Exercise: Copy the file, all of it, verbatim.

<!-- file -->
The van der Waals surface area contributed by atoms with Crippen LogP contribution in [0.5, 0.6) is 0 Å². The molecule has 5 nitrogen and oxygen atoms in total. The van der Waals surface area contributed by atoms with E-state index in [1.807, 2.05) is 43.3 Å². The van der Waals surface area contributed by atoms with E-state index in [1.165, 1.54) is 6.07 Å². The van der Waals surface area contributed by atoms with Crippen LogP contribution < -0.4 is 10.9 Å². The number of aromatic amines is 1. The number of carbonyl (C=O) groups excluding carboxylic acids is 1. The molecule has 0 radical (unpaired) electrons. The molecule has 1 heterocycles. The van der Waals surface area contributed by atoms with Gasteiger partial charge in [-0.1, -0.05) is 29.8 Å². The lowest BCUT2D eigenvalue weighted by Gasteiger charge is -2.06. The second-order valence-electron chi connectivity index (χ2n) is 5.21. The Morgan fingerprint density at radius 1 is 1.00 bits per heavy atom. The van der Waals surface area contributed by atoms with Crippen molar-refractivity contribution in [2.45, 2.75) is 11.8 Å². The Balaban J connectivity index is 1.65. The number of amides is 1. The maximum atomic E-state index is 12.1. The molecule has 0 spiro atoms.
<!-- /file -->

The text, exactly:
The van der Waals surface area contributed by atoms with Crippen LogP contribution in [0.5, 0.6) is 0 Å². The molecule has 5 nitrogen and oxygen atoms in total. The van der Waals surface area contributed by atoms with E-state index in [1.807, 2.05) is 43.3 Å². The van der Waals surface area contributed by atoms with E-state index in [1.165, 1.54) is 6.07 Å². The van der Waals surface area contributed by atoms with Crippen LogP contribution < -0.4 is 10.9 Å². The number of aromatic amines is 1. The number of carbonyl (C=O) groups excluding carboxylic acids is 1. The molecule has 0 radical (unpaired) electrons. The molecule has 1 heterocycles. The van der Waals surface area contributed by atoms with Gasteiger partial charge in [-0.1, -0.05) is 29.8 Å². The lowest BCUT2D eigenvalue weighted by Gasteiger charge is -2.06. The second-order valence-electron chi connectivity index (χ2n) is 5.21. The Morgan fingerprint density at radius 1 is 1.00 bits per heavy atom. The van der Waals surface area contributed by atoms with Crippen molar-refractivity contribution in [2.45, 2.75) is 11.8 Å². The Balaban J connectivity index is 1.65. The number of amides is 1. The maximum atomic E-state index is 12.1. The molecule has 0 spiro atoms.